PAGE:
I think Mr. Dreyfuss makes a very good point, I can understand what he’s saying, and he has contributed nicely to an important debate.

I think the kid who read the book in high school gave the most cogent response.

Posted by Paul in Alabama | Report as abusive

As a former high school civics teacher, I have to say “Amen” to his comments. Civics is a key, but not the only answer, to creating a rounded mind which thinks critically about all things societal that we injest.

The news can be corporate, it can be right wing, it can even be left wing. A critical thinker will be able to filter through it to come to a better conclusion.

Tabloid journalisms rise is related very closely to the way we injest and digest information. Education is key here.

The problem with human beings is that we used to be far more social creatures. Now we lose ourselves in TV and Internet, forgetting the necessity of society.

This has killed grassroots politics, particularly in the US. Whether popular movements to the left, right or center exist, it just does not happen. Everything is a staged corporate event, created to inspire an emotional reaction.

Sound bites have replaced people taking to the streets. And people taking to the streets stopped being news, unless it turns into a riot. It almost seems that our lives are managed by what information is deamed fit for us to view.

Posted by Rick Smith | Report as abusive

To Paul in Alabama

“Most of these responses are completely thrashing Mr. Dreyfuss with a bunch of high-brow sounding pseudo-intellectual crap.”

Actually, Paul, it is just a bunch of average people sharing their opinions. It is your, “I hold a Ph.D. in mass media” comment, which conveys your own arrogance, and that you “can barely understand” what we are saying simply proves that your prestigious degree doesnt necessarily mean you are smart.
Just as an Oscar does not make Mr. Dreyfuss and expert in the determination of whether or not the general public is capable of understanding what is happening around the world, a degree in mass media certainly does not elevate you to a position of superiority over those who disagree with him and you and the rest of those in mass media, who are known to use forged documents in order to create their own news.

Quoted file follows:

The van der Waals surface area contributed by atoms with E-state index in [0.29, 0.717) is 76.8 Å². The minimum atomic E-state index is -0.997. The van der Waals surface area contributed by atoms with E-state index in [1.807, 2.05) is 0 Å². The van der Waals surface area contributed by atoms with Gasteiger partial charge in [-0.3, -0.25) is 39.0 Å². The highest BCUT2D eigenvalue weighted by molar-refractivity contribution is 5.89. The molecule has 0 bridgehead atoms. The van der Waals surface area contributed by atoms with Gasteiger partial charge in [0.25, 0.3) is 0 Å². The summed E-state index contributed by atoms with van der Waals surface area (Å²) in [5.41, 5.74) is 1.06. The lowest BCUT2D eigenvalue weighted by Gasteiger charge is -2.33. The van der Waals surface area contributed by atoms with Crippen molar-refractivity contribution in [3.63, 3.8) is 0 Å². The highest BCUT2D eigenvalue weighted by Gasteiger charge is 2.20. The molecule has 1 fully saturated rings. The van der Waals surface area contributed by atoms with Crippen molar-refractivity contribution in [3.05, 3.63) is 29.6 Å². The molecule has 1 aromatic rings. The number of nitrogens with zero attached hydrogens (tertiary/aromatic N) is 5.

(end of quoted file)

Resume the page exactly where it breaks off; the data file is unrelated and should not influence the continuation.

Then again youre just blowing hot air, I suppose, to feed your own ego.

Posted by Patricia | Report as abusive

I think the salient point that Mr. Dreyfuss is making is that citizens need to understand what citizenship truly entails – thus “civics”.

To dismiss him soley or largely because he is just an “actor” is simplistic. For a person to spend 2 years lecturing at an Oxford University should lend some credence to at least his knowledge of the subject.

However, regardless of how one might feel about the source, the point that as citizens of this country we should be far more informed about our rights and responsibilities and should actively pursue them, is a timely and important issue.


Dreyfus- though a little hard to grasp- is right in all that he says. Media has changed into one big slick advert with some truth hidden. The information literate accept the mass media message because to them it is the complete truth. They do not have the means or knowledge or spark of energy to research alternative viewpoints. We are a corporate state. Money is the basis to most of our thoughts, actions and desires. Media fuels these superficial cravings. Compared to Orwell’s “1984” or Gilliam’s “Brazil”- I think the controller is corporate execs with money to influence.

Posted by L Powers | Report as abusive

I was raised by a couple of media gurus. Journalists who believed they had a responsibility to report and depict life that was of interest to others. It is a shame that we have resorted to reporting only what will benefit the bottom line. OJ Simpson on FOX NEWS?!!! COME ON! This kind of journalism is morally repugnant and irresponisble, from a network that practically preaches from the fundamentalist point of view.

I would really like to compliment Mr Dryfus’ efforts to encourage the teaching of civics. Perhaps if our children have the opportunity to learn their civic responsibilities we can counter the attempts of media taint their thinking.

Civics is a good idea and I commend the efforts to come up with some real life solutions to the “quagmire” that has become the US of A.

Posted by Emily | Report as abusive